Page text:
Say enough that the line joining t1 1 0 and t1 12 32

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Unformatted text preview: diagonal r = s in the r-s plane. For the r and s values of the picture, the shaded regions are the θ and ϕ values that give a contraction transformation. Note for r = s = 0.7, all θ and ϕ give a contraction map. Perhaps surprisingly, even for large values of r and s, the transformation remains a contraction for some range of θ and ϕ values. Figure 2.54: Top, left to right: r = s = 0.7, 0.8, 0.9, 1. Bottom, left to right: r = s = 1.1, 1.6, 2.5, 3.5 So for an IFS with n transformations, the parameter space is n copies of the 6-dimensional space P = P1 × [−1, 1]2 . Consequently, to find an ntransformation IFS for a particular image, we must search through a 6n-dimensional space. A natural concern, then, is how delicately does the attractor of the IFS depend on the parameters? How close must we come to the true parameters to get a shape that’s close enough to the desired attractor? Before we can answer this question, we must understand what close enough means. For IFS attractors this was done in Sect. 2.2: attractors are elements of K(R2 ), compact s...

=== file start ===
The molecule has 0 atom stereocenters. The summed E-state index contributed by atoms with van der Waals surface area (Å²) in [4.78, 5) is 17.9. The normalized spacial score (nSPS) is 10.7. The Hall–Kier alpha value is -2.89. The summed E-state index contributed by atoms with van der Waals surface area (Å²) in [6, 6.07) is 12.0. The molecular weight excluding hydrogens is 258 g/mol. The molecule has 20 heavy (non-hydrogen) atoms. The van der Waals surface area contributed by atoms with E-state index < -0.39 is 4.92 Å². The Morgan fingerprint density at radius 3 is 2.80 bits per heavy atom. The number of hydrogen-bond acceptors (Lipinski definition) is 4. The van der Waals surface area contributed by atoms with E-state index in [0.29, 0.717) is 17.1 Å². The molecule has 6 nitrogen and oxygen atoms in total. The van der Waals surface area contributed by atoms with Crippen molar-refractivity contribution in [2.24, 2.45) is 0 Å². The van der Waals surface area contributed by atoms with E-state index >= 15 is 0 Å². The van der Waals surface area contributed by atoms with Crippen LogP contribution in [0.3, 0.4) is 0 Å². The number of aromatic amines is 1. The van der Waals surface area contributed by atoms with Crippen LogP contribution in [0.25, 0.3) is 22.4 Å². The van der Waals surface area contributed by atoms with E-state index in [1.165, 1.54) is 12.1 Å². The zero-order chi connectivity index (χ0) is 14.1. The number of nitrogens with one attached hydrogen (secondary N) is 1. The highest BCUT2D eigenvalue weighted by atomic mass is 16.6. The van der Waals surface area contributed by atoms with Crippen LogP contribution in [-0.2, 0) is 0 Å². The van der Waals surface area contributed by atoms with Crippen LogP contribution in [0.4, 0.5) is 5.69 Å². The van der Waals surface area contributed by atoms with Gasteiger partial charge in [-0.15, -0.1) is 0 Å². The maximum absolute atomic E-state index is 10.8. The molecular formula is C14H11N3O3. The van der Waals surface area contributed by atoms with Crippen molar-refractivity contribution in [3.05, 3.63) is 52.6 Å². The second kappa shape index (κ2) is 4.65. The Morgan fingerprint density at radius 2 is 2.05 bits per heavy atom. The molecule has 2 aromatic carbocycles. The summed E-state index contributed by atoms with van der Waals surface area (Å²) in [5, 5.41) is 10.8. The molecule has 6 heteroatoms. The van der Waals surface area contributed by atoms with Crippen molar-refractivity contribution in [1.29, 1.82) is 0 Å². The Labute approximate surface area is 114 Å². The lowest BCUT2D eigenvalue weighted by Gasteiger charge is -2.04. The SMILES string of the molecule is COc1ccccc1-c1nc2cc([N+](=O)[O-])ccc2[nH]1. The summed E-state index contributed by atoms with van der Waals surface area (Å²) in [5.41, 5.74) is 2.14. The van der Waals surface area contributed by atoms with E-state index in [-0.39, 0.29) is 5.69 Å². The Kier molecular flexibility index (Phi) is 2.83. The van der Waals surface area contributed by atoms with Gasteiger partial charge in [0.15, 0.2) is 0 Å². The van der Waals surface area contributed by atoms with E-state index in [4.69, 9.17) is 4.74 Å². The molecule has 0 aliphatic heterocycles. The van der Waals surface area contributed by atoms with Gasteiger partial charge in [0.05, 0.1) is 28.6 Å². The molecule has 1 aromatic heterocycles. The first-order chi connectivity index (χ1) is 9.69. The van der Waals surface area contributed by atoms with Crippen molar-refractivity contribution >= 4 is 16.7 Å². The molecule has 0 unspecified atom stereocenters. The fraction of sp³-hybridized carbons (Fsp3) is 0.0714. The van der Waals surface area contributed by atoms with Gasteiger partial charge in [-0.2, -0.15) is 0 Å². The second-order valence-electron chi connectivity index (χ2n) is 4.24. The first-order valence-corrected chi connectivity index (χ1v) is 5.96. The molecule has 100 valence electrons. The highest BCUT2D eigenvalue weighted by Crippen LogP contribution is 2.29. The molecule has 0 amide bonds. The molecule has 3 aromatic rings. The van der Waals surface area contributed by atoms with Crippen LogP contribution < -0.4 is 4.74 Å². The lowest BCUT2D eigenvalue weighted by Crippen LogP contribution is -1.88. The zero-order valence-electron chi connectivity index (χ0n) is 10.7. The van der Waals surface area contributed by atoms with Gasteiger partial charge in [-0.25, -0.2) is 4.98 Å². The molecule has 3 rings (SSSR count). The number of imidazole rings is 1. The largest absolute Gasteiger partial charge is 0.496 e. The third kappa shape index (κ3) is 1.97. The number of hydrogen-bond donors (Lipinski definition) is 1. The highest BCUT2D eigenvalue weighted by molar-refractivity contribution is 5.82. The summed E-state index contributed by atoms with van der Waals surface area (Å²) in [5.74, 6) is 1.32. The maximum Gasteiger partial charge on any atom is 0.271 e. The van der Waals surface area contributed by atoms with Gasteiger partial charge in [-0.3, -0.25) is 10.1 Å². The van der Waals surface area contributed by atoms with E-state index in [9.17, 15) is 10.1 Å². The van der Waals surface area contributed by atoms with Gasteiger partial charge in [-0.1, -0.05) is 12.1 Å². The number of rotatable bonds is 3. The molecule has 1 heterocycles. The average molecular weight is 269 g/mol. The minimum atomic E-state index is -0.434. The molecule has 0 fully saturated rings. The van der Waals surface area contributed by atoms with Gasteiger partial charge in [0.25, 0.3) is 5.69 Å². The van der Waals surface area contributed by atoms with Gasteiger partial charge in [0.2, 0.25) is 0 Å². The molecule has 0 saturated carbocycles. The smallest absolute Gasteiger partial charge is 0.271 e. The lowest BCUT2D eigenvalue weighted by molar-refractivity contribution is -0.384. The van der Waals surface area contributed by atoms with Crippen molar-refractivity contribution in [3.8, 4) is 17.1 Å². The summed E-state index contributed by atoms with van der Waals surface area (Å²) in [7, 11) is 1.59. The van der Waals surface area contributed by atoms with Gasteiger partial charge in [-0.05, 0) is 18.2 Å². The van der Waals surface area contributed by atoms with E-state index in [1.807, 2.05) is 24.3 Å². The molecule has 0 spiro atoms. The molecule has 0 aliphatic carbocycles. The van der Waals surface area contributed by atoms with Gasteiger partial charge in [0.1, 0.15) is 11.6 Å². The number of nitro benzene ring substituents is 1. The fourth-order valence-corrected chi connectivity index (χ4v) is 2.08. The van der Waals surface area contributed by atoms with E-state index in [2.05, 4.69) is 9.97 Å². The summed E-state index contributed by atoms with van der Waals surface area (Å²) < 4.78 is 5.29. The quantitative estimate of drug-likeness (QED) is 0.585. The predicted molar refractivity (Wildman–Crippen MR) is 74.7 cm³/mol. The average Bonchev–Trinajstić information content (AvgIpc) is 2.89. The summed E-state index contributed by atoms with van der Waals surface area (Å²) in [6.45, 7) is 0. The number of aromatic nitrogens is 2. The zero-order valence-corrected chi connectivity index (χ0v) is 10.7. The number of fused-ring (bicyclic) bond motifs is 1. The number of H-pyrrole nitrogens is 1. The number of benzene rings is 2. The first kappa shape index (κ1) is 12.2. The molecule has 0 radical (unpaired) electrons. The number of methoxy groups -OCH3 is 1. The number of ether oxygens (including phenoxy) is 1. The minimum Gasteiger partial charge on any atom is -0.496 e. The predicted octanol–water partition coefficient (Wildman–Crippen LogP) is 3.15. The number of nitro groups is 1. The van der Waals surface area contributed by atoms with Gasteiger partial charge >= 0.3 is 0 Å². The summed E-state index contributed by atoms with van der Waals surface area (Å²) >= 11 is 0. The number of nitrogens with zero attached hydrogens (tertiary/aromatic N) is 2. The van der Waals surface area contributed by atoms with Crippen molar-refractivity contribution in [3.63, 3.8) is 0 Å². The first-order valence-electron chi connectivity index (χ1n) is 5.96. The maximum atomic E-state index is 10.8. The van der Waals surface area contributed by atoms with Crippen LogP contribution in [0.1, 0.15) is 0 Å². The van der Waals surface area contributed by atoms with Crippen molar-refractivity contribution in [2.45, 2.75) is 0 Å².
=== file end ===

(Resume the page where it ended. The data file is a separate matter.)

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This document was uploaded on 02/14/2014 for the course MATH 290B at Yale.

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